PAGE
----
Fade Prologue

This site is..

Based on an original series and alternate future by Sonny & Ais called In the Company of Shadows.

The story contains..

Slash (M/M), het (M/F) and graphic language, violence and sexual situations. Not intended for anyone under 18!


Book One: Evenfall See Evenfall chapter list.

Book Two: Afterimage
See Afterimage chapter list.

Interludes list

Book Three: Fade
See Fade chapter list.


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Fade Prologue

Uploaded on 4/2/2011

The air in Annadale Beach smelled like a mixture of salt, ash and rotting wood. It wasn't exactly pleasant. In fact, it reminded Danny at times of the decayed strip of land that had once been New York City.

He and Kayla had made the long road trip up there when they'd first started hanging out. The sprawl of a decimated urban jungle had made one hell of a first date. What had started out as an intriguing and exciting adventure into the ruins of one of the greatest cities of the not-so-distant past had quickly turned haunting and disturbing as soon as they'd arrived.

It was a reminder of how fucked up their world was and how far from it all Annadale Beach could really seem. Sure, the air had something reminiscent of New York's rot but it couldn't be avoided. The number of vacant businesses, shuttered and foreclosed houses, and boarded up gone-for-the-season homes on the beach were busy collecting mildew in the moist air. But the salt from the sea could overpower all of that sometimes. It reminded Danny that he was lucky to be in the tiny apartment and to be making a small living in the small town.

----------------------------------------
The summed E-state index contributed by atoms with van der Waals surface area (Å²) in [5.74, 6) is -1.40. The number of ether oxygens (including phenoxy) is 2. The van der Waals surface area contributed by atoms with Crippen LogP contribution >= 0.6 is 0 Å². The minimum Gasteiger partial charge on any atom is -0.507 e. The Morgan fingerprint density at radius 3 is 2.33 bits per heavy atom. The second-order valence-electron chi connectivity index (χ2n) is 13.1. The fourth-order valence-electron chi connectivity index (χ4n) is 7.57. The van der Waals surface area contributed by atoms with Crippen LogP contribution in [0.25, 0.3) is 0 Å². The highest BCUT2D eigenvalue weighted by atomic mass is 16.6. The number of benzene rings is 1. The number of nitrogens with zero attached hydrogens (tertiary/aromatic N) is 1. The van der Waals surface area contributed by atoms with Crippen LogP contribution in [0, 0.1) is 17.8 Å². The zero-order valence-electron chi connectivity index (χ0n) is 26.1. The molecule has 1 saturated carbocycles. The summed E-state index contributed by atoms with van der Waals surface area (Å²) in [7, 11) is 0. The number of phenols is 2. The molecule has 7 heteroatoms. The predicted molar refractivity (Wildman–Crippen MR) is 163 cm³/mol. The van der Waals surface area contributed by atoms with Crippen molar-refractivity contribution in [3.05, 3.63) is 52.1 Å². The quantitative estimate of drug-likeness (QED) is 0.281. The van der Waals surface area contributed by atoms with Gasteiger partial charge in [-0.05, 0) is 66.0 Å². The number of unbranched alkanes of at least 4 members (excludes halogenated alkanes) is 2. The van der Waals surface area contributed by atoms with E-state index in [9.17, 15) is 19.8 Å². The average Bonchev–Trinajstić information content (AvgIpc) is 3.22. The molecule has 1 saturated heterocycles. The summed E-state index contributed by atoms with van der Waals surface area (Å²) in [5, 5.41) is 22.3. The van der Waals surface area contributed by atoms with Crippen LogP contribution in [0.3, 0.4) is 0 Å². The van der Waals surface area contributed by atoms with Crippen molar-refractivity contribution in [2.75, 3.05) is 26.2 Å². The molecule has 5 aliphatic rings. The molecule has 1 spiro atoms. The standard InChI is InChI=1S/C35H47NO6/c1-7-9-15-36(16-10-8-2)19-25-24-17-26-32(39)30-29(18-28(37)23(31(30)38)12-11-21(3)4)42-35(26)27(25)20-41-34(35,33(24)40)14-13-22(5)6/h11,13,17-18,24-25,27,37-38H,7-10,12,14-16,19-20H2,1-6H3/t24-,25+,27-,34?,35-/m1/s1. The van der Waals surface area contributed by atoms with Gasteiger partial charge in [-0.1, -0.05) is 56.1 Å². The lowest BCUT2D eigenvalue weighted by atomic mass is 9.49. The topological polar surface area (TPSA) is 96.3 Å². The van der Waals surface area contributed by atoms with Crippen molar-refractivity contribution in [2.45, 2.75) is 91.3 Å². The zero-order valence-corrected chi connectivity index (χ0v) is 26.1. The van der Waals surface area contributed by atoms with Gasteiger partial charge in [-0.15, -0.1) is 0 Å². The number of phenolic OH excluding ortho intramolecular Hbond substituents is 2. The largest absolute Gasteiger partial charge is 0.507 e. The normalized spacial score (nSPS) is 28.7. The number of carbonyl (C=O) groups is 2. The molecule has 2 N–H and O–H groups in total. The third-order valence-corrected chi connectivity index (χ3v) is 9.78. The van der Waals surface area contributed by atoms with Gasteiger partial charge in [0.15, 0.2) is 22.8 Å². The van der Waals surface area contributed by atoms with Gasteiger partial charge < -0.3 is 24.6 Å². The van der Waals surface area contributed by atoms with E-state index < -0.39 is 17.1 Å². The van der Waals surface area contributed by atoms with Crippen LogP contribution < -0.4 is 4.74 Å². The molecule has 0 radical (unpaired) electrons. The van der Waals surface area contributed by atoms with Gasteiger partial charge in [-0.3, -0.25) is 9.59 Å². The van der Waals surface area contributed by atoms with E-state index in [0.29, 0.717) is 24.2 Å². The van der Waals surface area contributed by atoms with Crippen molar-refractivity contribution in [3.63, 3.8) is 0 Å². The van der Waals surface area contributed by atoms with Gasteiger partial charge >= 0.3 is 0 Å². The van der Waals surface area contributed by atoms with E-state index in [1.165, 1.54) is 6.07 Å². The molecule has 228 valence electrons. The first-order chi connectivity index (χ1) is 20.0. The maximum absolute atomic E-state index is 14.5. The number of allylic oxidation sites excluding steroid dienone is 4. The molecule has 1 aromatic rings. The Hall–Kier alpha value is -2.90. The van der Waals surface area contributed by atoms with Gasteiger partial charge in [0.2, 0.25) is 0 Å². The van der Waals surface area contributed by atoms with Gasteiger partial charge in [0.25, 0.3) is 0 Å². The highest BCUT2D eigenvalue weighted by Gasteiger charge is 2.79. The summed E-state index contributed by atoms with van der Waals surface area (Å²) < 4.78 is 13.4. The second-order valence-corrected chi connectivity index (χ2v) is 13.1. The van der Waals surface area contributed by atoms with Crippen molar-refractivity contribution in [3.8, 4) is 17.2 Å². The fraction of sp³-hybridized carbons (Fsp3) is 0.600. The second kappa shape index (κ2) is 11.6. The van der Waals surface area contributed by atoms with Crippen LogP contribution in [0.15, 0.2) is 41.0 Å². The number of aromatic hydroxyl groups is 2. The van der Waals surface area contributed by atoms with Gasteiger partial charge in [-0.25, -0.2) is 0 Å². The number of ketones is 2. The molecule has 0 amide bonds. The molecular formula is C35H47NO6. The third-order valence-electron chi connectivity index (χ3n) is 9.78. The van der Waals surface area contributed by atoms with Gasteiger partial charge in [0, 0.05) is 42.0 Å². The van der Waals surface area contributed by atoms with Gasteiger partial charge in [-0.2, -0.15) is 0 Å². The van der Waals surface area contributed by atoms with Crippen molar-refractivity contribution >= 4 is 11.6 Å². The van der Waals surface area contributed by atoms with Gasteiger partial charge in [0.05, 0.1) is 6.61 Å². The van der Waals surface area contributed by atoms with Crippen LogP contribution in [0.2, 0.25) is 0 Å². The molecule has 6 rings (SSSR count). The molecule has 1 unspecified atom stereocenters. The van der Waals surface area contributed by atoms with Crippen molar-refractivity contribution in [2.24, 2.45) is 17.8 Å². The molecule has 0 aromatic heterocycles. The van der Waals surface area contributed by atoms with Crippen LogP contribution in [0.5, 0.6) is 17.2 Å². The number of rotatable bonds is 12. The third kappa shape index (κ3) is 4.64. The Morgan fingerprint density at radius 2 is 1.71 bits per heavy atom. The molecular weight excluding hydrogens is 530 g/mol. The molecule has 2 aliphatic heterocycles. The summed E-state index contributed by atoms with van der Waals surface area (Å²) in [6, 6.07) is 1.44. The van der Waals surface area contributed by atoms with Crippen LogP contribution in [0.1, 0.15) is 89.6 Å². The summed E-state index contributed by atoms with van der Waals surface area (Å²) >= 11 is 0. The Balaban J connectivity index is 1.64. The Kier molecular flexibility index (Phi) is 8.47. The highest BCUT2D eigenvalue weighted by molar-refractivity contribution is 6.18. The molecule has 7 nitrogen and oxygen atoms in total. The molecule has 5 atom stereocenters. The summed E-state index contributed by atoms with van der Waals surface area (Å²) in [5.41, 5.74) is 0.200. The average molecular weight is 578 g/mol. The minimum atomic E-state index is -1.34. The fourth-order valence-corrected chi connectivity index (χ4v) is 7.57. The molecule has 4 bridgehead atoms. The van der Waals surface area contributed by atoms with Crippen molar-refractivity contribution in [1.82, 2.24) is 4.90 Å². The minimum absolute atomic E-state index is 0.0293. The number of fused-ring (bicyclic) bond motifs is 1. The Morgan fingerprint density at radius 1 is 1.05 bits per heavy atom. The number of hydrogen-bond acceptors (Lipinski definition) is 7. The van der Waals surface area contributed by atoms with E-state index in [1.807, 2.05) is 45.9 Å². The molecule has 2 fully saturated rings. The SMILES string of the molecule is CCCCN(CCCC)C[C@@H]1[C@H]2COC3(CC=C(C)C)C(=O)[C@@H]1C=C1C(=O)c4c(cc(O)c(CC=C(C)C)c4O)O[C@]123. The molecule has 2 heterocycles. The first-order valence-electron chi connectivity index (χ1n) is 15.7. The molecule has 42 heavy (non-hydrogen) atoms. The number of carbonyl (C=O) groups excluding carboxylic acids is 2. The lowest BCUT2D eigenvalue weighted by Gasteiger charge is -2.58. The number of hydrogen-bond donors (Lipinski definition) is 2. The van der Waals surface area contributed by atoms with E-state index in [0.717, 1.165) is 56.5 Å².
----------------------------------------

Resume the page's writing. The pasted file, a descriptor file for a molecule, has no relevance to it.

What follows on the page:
He was lucky to be somewhere that still had that fresh air smell. Lucky that there was still one place that hadn't been condensed into a concrete wasteland that was vast and overpopulated like the major cities that had survived the wars. The people in those cities were nothing more than nameless identification numbers with residency placards. They were cogs in a machine that churned ruthlessly as it tried to get back to what it once was while cracking down on the civilian population in the process.


Danny looked over his shoulder at the thin feminine form on his narrow bed. She always slept in the fetal position and was fitful even then. She would thrash often; red hair sticking to sweaty cheeks as nightmares got the best of her.

"I'm going to work," he called quietly across the room. "Go back to sleep."

She murmured something sleepily and rolled over. He admired the fall of silky red hair over one pale, freckled shoulder. It seemed more innocent than sensual, though, and not for the first time he wished that his perception of her would change.

Danny turned back to the glass balcony door and looked out at the grey rolling waves of the ocean. It was a gloomy day, which was fine with him. He wasn't in the mood for sunshine. Sunshine always made him feel guilty when he wasn't in a good mood. As though he was wasting one of those rare but increasingly frequent clear days.

He was glad for the coming storm. The guilt and unsatisfied knot in his gut wouldn't let him enjoy anything else.